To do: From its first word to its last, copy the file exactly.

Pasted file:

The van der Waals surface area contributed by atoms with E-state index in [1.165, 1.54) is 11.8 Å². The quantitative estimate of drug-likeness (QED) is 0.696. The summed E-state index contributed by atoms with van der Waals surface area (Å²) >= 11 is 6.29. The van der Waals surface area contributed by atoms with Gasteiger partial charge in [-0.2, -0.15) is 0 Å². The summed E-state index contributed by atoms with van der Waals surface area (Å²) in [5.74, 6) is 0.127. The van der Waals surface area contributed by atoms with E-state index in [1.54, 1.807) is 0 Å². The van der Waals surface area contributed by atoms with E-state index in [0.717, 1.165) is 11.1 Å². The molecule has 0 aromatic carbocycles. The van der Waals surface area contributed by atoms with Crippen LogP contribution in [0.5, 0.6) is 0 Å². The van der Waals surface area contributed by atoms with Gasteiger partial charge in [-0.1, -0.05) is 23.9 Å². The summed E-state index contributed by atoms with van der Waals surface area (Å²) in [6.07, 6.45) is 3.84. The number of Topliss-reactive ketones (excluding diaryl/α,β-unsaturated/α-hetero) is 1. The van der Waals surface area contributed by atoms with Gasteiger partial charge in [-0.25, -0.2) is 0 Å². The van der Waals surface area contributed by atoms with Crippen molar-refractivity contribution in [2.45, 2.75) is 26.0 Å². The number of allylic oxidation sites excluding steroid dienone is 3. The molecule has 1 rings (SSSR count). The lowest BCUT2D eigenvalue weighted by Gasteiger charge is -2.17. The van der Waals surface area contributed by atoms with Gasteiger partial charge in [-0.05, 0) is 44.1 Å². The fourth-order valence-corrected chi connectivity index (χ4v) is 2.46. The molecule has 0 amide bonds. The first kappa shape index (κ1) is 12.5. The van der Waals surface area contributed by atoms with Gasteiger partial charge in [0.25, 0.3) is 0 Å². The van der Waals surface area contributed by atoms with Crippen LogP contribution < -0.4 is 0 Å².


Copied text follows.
The van der Waals surface area contributed by atoms with E-state index in [1.165, 1.54) is 11.8 Å². The quantitative estimate of drug-likeness (QED) is 0.696. The summed E-state index contributed by atoms with van der Waals surface area (Å²) >= 11 is 6.29. The van der Waals surface area contributed by atoms with Gasteiger partial charge in [-0.2, -0.15) is 0 Å². The summed E-state index contributed by atoms with van der Waals surface area (Å²) in [5.74, 6) is 0.127. The van der Waals surface area contributed by atoms with E-state index in [1.54, 1.807) is 0 Å². The van der Waals surface area contributed by atoms with E-state index in [0.717, 1.165) is 11.1 Å². The molecule has 0 aromatic carbocycles. The van der Waals surface area contributed by atoms with Crippen LogP contribution in [0.5, 0.6) is 0 Å². The van der Waals surface area contributed by atoms with Gasteiger partial charge in [-0.1, -0.05) is 23.9 Å². The summed E-state index contributed by atoms with van der Waals surface area (Å²) in [6.07, 6.45) is 3.84. The number of Topliss-reactive ketones (excluding diaryl/α,β-unsaturated/α-hetero) is 1. The van der Waals surface area contributed by atoms with Gasteiger partial charge in [-0.25, -0.2) is 0 Å². The van der Waals surface area contributed by atoms with Crippen molar-refractivity contribution in [2.45, 2.75) is 26.0 Å². The number of allylic oxidation sites excluding steroid dienone is 3. The molecule has 1 rings (SSSR count). The lowest BCUT2D eigenvalue weighted by Gasteiger charge is -2.17. The van der Waals surface area contributed by atoms with Gasteiger partial charge in [-0.05, 0) is 44.1 Å². The fourth-order valence-corrected chi connectivity index (χ4v) is 2.46. The molecule has 0 amide bonds. The first kappa shape index (κ1) is 12.5. The van der Waals surface area contributed by atoms with Gasteiger partial charge in [0.25, 0.3) is 0 Å². The van der Waals surface area contributed by atoms with Crippen LogP contribution < -0.4 is 0 Å².